Bryan Caplan  

Friedman vs. Doherty: Help Me Take a Side

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I had a strange feeling reading the latest Cato Unbound.  I find Patri Friedman completely convincing when he writes:

Our brains have many specific adaptations tuned for the hunter-gatherer environment in which we evolved, which in some ways differs wildly from the modern world. Consider the prevalence of obesity: we eat according to outdated instincts, feasting before a famine that never comes, rather than adapting to our new world of caloric abundance.

Similarly, many people have an intuitive "folk economics" which includes a number of biases such as the anti-foreign and make-work biases... While economically literate libertarians delightedly skewer those who argue mistakenly from folk economics, we constantly engage in what I shall call folk activism.

In early human tribes, there were few enough people in each social structure such that anyone could change policy. If you didn't like how the buffalo meat got divvied up, you could propose an alternative, build a coalition around it, and actually make it happen. Success required the agreement of tens of allies -- yet those same instincts now drive our actions when success requires the agreement of tens of millions. When we read in the evening paper that we're footing the bill for another bailout, we react by complaining to our friends, suggesting alternatives, and trying to build coalitions for reform. This primal behavior is as good a guide for how to effectively reform modern political systems as our instinctive taste for sugar and fat is for how to eat nutritiously.

Yet I find Brian Doherty's reply extremely compelling, too!

Patri may be right to rely on a sort of pop-evolutionary biology explanation for why people like trying to use verbal and written reasoning to convince the people around them or the world at large to turn more libertarian...

But I think a more likely explanation can be found in that old favorite social science of the libertarian: economics. It's simply a lot less effort, a lot lower personal cost, to pursue the path of folk activism. For decades many libertarians have upbraided others to start putting their money where their mouth is, to start building real libertarian institutions, even to start actively meeting the social needs that most people think we need a government for, to show-not-tell the world that this unbridled individual liberty thing can really work. And for decades most libertarians have found writing, talking, and thinking a more congenial path, one whose costs seemed easier to manage.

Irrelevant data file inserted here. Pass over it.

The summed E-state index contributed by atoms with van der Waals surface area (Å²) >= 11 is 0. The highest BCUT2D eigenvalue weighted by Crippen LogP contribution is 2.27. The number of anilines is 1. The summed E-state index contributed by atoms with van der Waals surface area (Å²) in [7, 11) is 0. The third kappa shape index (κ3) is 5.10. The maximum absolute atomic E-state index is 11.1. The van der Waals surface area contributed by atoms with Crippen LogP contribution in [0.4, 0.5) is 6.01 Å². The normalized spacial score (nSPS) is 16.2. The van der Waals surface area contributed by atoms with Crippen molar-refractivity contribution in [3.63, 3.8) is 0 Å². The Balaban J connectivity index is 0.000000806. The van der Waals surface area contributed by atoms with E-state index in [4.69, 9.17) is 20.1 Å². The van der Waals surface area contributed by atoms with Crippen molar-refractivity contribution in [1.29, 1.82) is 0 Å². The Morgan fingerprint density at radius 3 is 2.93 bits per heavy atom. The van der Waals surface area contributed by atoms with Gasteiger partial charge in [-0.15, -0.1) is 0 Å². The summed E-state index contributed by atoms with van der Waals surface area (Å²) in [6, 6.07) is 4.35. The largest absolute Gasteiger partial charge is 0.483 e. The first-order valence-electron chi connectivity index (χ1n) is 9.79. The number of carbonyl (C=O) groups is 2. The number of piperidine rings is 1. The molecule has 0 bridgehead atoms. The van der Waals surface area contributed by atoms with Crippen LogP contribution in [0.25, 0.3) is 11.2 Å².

So who's right?  Is all the chatter an evolutionary hangover - or a low-cost way to enjoyably pass the time?


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COMMENTS (17 to date)
Erich Schwarz writes:

What makes you think that your two proposed explanations are, in any way, logically exclusive of one another? I think they're both true, simultaneously.

RL writes:

Opponents of the "let's just talk and explain our position and change society" position need to explain why it works so well for Obama and other pols. Obama did not grow up in wealth. Neither did Clinton. Neither did Edwards. While the system is filled with Bush and Kennedy dynasties, the wall is porous and can be breached. Both used the current system to obtain great power by talking and interacting in ways that worked. No one has yet built a sea-city.

Zac writes:

Erich beat me to it. Both positions are true. In fact, you might see them as very related points, as the reason we are drawn to the behavior and find it enjoyable and low cost is an evolutionary hangover.

The question isn't whether it is enjoyable and low cost, but whether it is effective if our real goal is to increase overall freedom. On the one hand you can point to Milton Friedman and the like and say their folk activism made a difference. On the other hand, you might say it was a brief blip in the rising tide of statism.

Jayson Virissimo writes:

It seems to me that they are both right. You need both blades of the scissors to cut. Without "folk activism" who is going to want to experiment with new forms of social organization?